Two states, Nevada and New York, have implemented robust protections for job seekers and employees.
New York City
New York City’s new drug screening law goes into effect May 10, 2020. Once in effect, employers may not screen for marijuana or THC, unless the position is specifically excluded from the regulations. Excluded positions include safety sensitive positions or where the screen is otherwise required by law. Employers who screen for marijuana or THC for a position that is not exempted from the law will be found to have committed an unlawful discriminatory practice in violation of NYC’s human rights law.
Effective since January 1, 2020, the state of Nevada has banned employers from taking adverse action against job candidates solely for testing positive for marijuana. While employers may test for marijuana, they cannot use a positive marijuana screen as the sole reason for denying or terminating employment.
Further, employees in Nevada now have the right to challenge results of an initial drug screen if the employer required one within the first 30 days of hiring. Employers must then consider the second screening test paid for by the employee.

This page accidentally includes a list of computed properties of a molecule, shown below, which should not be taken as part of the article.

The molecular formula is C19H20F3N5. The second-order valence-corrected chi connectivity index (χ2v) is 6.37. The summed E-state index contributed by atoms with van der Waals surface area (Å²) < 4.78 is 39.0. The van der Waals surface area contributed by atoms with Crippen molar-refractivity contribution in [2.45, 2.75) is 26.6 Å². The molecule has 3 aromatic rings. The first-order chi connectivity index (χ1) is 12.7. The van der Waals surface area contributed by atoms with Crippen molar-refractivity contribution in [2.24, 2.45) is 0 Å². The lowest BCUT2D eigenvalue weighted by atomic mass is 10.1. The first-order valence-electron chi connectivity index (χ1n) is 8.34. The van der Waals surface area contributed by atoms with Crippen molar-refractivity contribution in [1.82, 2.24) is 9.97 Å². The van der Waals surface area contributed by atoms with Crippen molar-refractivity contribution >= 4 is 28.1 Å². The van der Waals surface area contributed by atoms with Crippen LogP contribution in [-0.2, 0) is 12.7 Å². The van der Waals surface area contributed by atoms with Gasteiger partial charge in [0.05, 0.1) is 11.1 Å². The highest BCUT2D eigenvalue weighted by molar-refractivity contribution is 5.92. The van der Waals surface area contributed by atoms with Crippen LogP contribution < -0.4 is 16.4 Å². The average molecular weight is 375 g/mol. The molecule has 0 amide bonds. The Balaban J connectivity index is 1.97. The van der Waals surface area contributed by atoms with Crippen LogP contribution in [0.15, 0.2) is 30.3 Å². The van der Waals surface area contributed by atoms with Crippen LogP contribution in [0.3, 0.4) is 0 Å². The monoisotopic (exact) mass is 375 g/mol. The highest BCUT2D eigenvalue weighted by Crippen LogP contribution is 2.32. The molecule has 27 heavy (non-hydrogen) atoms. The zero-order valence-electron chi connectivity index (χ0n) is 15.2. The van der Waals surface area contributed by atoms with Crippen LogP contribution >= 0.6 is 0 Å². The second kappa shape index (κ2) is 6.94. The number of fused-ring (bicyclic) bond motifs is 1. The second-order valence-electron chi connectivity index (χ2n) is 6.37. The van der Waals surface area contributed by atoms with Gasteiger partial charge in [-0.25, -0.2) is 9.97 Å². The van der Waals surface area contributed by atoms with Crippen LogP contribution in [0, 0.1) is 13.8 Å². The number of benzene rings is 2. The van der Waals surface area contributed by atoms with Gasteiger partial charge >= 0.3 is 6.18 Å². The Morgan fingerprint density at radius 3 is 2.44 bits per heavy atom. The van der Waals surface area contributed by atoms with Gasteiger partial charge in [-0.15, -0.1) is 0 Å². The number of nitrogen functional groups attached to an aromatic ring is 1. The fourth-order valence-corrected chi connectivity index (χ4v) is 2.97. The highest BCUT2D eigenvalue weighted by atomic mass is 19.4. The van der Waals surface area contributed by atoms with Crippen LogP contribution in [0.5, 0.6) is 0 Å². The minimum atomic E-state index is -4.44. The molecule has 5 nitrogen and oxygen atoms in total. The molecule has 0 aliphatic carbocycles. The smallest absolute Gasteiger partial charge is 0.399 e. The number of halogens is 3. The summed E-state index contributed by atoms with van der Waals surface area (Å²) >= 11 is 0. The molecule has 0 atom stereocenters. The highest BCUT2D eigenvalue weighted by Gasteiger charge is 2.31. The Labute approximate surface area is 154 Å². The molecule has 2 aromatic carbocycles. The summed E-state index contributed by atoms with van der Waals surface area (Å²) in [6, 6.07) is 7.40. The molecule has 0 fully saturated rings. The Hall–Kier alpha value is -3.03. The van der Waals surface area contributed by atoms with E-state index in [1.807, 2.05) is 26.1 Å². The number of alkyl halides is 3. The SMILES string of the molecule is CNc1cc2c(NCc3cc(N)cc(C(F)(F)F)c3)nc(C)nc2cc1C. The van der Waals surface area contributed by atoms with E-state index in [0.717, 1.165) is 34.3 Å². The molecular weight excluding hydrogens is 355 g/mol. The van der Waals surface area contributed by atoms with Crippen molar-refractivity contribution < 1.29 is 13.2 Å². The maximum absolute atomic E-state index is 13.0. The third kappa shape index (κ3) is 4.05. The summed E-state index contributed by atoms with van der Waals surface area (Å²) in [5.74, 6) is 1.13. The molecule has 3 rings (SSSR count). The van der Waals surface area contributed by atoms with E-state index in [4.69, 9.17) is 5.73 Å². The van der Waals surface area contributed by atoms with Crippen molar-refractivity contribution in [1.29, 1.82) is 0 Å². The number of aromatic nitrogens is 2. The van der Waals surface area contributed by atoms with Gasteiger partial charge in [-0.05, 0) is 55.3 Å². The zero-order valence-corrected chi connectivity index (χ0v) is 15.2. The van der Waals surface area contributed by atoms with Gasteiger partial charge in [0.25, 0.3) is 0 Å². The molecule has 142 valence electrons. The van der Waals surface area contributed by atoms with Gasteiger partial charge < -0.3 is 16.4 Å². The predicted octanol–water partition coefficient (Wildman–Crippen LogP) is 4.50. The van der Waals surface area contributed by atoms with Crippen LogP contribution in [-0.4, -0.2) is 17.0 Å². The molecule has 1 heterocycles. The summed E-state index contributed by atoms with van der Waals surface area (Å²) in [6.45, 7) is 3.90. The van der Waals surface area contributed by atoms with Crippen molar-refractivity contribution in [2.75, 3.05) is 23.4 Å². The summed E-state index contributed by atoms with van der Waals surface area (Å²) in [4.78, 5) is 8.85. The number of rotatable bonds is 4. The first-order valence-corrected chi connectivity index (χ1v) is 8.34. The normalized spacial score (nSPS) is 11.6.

Fair Hiring Laws
With more than 180+ fair hiring laws in place across the country, the ban-the-box initiative continues to have momentum, and it shows no signs of slowing down.
The state of Maryland passed a ban-the-box law that applies to employers with 15 or more full time employees. Effective February 29, 2020, the law prohibits employers from asking about a candidate’s criminal history before the first interview.
Grand Rapids, Michigan
Effective since December 1, 2019, the city of Grand Rapids has enacted a Human Rights Ordinance that protects against discriminatory practices, which includes failing to hire due to criminal records, unless the decision is based on a “bona fide occupational qualification.”
What’s interesting about Grand Rapids is both the substance of the law and the approach used to get it passed. Interestingly, Grand Rapids’ law states that employers cannot consider non-conviction records in hiring. If you’re hiring in this jurisdiction, check with your CRA to ensure your candidates’ results only include conviction records and pending cases, not non-convictions. (If you use GoodHire, our platform incorporates all local ban-the-box laws into our reporting process, so non-conviction information will not be returned for employers subject to this ban-the-box law.)
In addition to the non-conviction rule, employers are also prohibited from denying employment to an individual with a criminal record unless the employer first performs a targeted screen and individualized assessment and can show that the decision is job related and consistent with business necessity.